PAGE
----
Background in Legislation

Section 23 of the Basic Conditions of Employment Act No. 75 of 1997 (the “BCEA”) says that an employee is required to produce a medical certificate as proof of illness should he/she be absent from work for more than 2 consecutive days. Should the employee be unable to obtain a medical certificate from a registered health practitioner under these circumstances, such an employee may not apply for “sick leave” but may make use of “annual leave”.

Working a Normal Day

If you suspected that you were Covid-19 positive, took the test and are awaiting your result whilst working from home, no leave may be deducted if you have not put in leave. In this case, you will be considered to have worked a normal day.

Sick Leave Vs. Annual Leave

If you were exposed to someone that is confirmed as being Covid-19 positive, you will be required to self-isolate, take the test and not come into the office until you have received your test result as being negative. This would constitute “sick leave” as long as you have the necessary medical doctor’s note booking you off from working in the office as alluded to in Section 23 of the BCEA.

If you are able to work from home but fail to work during the period pending your test result which results in a negative result, then such time should be taken as “annual leave”.

For example, if you found out about being exposed to someone that is Covid-19 positive on a Thursday and decided to quarantine the next day (Friday) and only went to get tested on the following Tuesday, the Friday and Monday would be considered to be “sick leave” should you test positive and “annual leave” should you test negative.

No “Work-From-Home” Infrastructure?

If your company has not provided any infrastructure plan for you to work from home you would need to consult a medical doctor to get the test form, complete the test and await the results. Regardless of the result, for work purposes, you would need to produce a “sick note” from the medical doctor if you have been booked off for taking the test and while you await your results.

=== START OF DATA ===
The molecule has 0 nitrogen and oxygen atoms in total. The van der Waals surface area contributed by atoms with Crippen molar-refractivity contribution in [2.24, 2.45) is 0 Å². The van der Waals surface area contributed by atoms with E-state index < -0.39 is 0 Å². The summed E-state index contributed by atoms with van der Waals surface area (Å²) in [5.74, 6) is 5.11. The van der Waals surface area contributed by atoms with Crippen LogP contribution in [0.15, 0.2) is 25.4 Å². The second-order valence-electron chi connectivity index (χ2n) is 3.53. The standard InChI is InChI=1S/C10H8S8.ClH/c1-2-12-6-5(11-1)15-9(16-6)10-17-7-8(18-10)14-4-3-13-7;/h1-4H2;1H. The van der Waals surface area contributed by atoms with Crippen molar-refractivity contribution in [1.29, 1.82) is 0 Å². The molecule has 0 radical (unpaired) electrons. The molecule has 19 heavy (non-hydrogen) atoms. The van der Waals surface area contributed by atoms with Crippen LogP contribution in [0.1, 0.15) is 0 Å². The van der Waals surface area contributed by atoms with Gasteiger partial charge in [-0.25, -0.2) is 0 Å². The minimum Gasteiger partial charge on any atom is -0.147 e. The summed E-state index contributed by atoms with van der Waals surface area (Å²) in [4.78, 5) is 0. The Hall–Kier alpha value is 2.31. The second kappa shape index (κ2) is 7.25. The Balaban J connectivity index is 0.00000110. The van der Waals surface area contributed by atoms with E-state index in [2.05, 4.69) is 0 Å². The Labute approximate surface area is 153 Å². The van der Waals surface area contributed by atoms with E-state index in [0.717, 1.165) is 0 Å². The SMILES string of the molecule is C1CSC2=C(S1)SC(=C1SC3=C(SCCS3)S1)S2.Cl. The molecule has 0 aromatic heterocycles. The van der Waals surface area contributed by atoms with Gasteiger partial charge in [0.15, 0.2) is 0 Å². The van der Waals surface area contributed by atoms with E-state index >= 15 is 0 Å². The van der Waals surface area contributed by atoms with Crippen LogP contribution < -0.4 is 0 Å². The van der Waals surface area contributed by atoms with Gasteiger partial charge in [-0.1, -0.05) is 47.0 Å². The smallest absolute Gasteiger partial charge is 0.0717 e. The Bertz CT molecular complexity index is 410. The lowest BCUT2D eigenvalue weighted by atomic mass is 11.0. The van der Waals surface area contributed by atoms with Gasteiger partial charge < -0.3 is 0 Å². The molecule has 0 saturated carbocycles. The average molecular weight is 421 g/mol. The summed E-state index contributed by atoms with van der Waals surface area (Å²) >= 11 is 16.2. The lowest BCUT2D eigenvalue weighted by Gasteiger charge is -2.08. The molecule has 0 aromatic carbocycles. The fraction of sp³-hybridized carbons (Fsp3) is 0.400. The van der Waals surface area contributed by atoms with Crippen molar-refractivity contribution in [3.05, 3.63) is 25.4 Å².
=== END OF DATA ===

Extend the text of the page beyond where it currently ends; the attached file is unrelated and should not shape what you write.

Advice to Companies

We are in an uncertain and unprecedented time as the virus continues to linger and with the vaccine(s) being in the early stages. Companies and business owners should start thinking about certain infrastructures which can be used to allow employees to work from home (should this become necessary) – the initial cost may be high but may prove to save money in the long term. Employees should be able to provide accurate and detailed narrations of the work they have done at home. For businesses to stay afloat and competitive, employees and employers must still bring the same work ethic and account for their time just as they would if they were in the office where usual disciplinary action must be taken against individuals who do not produce the necessary work or if they cannot accurately account therefor.

Advice to All

If you display symptoms and suspect you may be infected, act reasonably: stay home and self-isolate – it is unlawful under these circumstances to report to work and continue your normal day to day activities at the office as this increases the risk of spreading the infection.


Should you require assistance or information pertaining to the above, please do not hesitate to contact us.

Faure Swanepoel
Candidate Attorney

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